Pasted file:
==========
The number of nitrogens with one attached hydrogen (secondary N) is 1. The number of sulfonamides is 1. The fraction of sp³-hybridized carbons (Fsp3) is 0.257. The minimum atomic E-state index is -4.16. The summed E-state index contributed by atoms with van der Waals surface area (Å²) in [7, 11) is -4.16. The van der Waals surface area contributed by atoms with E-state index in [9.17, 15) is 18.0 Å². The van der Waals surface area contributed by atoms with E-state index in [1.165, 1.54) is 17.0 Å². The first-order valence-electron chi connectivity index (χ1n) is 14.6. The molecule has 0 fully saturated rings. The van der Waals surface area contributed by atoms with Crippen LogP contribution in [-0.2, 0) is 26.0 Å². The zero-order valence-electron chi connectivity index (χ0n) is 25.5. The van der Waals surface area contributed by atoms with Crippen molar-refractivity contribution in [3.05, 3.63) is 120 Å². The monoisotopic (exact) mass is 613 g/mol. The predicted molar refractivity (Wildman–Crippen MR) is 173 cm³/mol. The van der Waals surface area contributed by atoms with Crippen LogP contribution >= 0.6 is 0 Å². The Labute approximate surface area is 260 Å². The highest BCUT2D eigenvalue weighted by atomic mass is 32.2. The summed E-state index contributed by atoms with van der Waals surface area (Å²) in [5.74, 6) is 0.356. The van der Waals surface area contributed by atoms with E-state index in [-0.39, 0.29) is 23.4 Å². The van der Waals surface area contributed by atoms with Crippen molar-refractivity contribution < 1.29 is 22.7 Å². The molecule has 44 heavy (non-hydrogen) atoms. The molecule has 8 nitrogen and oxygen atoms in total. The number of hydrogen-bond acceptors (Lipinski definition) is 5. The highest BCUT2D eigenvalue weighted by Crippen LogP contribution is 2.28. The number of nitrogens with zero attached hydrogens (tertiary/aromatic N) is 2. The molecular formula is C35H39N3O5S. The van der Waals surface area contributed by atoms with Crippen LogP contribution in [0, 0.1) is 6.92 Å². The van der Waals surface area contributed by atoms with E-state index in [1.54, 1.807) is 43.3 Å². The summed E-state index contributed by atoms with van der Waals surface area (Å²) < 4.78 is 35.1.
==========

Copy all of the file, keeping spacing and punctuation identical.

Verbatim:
The number of nitrogens with one attached hydrogen (secondary N) is 1. The number of sulfonamides is 1. The fraction of sp³-hybridized carbons (Fsp3) is 0.257. The minimum atomic E-state index is -4.16. The summed E-state index contributed by atoms with van der Waals surface area (Å²) in [7, 11) is -4.16. The van der Waals surface area contributed by atoms with E-state index in [9.17, 15) is 18.0 Å². The van der Waals surface area contributed by atoms with E-state index in [1.165, 1.54) is 17.0 Å². The first-order valence-electron chi connectivity index (χ1n) is 14.6. The molecule has 0 fully saturated rings. The van der Waals surface area contributed by atoms with Crippen LogP contribution in [-0.2, 0) is 26.0 Å². The zero-order valence-electron chi connectivity index (χ0n) is 25.5. The van der Waals surface area contributed by atoms with Crippen molar-refractivity contribution in [3.05, 3.63) is 120 Å². The monoisotopic (exact) mass is 613 g/mol. The predicted molar refractivity (Wildman–Crippen MR) is 173 cm³/mol. The van der Waals surface area contributed by atoms with Crippen LogP contribution >= 0.6 is 0 Å². The Labute approximate surface area is 260 Å². The highest BCUT2D eigenvalue weighted by atomic mass is 32.2. The summed E-state index contributed by atoms with van der Waals surface area (Å²) in [5.74, 6) is 0.356. The van der Waals surface area contributed by atoms with E-state index in [-0.39, 0.29) is 23.4 Å². The van der Waals surface area contributed by atoms with Crippen molar-refractivity contribution < 1.29 is 22.7 Å². The molecule has 44 heavy (non-hydrogen) atoms. The molecule has 8 nitrogen and oxygen atoms in total. The number of hydrogen-bond acceptors (Lipinski definition) is 5. The highest BCUT2D eigenvalue weighted by Crippen LogP contribution is 2.28. The number of nitrogens with zero attached hydrogens (tertiary/aromatic N) is 2. The molecular formula is C35H39N3O5S. The van der Waals surface area contributed by atoms with Crippen LogP contribution in [0, 0.1) is 6.92 Å². The van der Waals surface area contributed by atoms with E-state index in [1.54, 1.807) is 43.3 Å². The summed E-state index contributed by atoms with van der Waals surface area (Å²) < 4.78 is 35.1.